But, there are many such Russian systems and subsystems that the Chinese reverse-engineered. It is said that the Shenyang Aircraft Corporation in northern Liaoning province of China were able to illegally copy the Russian Sukhoi Su-27SK, which they designated the J-11B series, without too many difficulties.
But reverse-engineering the radars and other components proved to be too much of a challenge. Therefore, the radars used in these illegally copied aircraft were instead manufactured in Ukraine. Almost all of the J-11B series aircraft were fitted with a NIIP N001-series radar produced at the Novator plant in the western Ukraine city of Khmelnitsky.
In the same vein, most of the air-to-air weaponry used with these J-11B models was made from tooling and manufacturing machinery sold from Ukraine to China’s Xi’an Eastern Machinery Factory, Johnson points out.
“Even more alarming has been the degree to which Beijing has tried to acquire Ukraine’s most valuable defense enterprises and then transplants them and their personnel to the PRC. Their goal has been to address those disciplines where the PRC still remains dependent on imports from Russia – namely aero–engine technology – and they are taking advantage of the fact that the rest of the world has ignored Ukraine industry’s capabilities for years.
Both the US and Ukraine have tried to block the sale to the PRC of Ukraine’s leading aero-engine enterprise, Motor Sich, on the grounds that this would provide a boost to the PRC’s rapidly expanding military capabilities,” Johnson says.
He then quotes a NATO official as saying, “This is the danger if the US, NATO and other nations do not find ways to engage with Ukraine’s industry. Ukraine’s armed forces cannot provide enough work to support their own industrial base.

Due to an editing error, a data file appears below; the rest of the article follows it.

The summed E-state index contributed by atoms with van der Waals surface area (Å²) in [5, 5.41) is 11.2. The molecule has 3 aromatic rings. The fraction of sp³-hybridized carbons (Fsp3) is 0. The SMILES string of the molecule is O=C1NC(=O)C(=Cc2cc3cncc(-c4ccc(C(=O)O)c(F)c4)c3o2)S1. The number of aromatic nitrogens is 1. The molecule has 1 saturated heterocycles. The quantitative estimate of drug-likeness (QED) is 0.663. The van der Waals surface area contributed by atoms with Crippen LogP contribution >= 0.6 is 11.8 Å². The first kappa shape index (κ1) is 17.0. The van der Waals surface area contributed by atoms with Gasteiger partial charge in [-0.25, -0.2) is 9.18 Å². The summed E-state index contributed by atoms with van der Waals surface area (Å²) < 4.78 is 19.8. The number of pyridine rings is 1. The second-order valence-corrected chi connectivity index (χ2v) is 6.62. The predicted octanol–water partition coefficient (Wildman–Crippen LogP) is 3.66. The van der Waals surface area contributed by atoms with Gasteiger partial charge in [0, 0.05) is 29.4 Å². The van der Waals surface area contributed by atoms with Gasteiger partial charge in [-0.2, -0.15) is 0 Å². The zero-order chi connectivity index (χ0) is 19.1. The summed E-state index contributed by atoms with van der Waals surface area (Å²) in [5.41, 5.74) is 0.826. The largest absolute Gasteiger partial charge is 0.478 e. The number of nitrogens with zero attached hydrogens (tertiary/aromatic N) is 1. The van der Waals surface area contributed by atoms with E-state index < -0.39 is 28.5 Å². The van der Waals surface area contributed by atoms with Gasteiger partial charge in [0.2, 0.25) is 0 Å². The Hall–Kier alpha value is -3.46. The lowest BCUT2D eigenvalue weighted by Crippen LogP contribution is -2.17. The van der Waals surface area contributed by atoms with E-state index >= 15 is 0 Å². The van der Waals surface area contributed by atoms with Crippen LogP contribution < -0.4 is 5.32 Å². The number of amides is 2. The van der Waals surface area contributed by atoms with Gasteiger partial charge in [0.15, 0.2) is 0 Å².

If more nations cannot follow the path of Turkey in partnering with Ukraine then the pockets of technological expertise that remain there will end up in Chinese hands”.
In short, Johnson’s main point is that “Beijing has tried to acquire Ukraine’s most valuable defense enterprises and then transplant them and their personnel to the PRC. Their goal has been to address those disciplines where the PRC still remains dependent on imports from Russia and they are taking advantage of the fact that the rest of the world has ignored Ukraine industry’s capabilities for years.”
Of late, however, Ukrainian anti-trust authorities have been determining the legality of an attempted buyout of the country’s enterprises by China. But then the fact is that if all of a sudden you put all the restrictions on China, then Ukraine’s aerodynamic companies and its workers would land in very dire straits.
Illegal Proliferation Concerns
This, in turn, has renewed the illegal proliferation concerns. The number of possible buyers of Ukraine’s illegal technology and dishonest technologists may be small but it is significant to include China, North Korea, Syria, and Iran, among others, it is feared. Chinese and North Korean agents have on a few occasions been caught in Ukraine for spying and classified missile technology.
The only viable solution is the gradual restructuring of the Ukrainian defense industry, but that requires the support of both the US and Russia, something unimaginable at the moment.
Incidentally, Ukraine is upgrading the AN-32 transport fleet of the Indian Air Force (IAF) under a deal finalized in 2009. Of the over 100 aircraft, 40 were upgraded in Ukraine and the remaining are said to be done by the IAF Base Repair Depot in Kanpur, with upgrade kits supplied by Ukraine.
Kyiv has in the past pitched its AN-132 transport aircraft as a replacement for the IAF’s AN-32 fleet. Ukraine also manufactures the R-27 air-to-air missiles which are in use by the IAF on its SU-30MKI fighters. Besides, it supplies gas turbine engines for many Navy vessels.
- Author and veteran journalist Prakash Nanda is Chairman of Editorial Board – EurAsian Times and has been commenting on politics, foreign policy on strategic affairs for nearly three decades. A former National Fellow of the Indian Council for Historical Research and recipient of the Seoul Peace Prize Scholarship, he is also a Distinguished Fellow at the Institute of Peace and Conflict Studies. CONTACT: email@example.com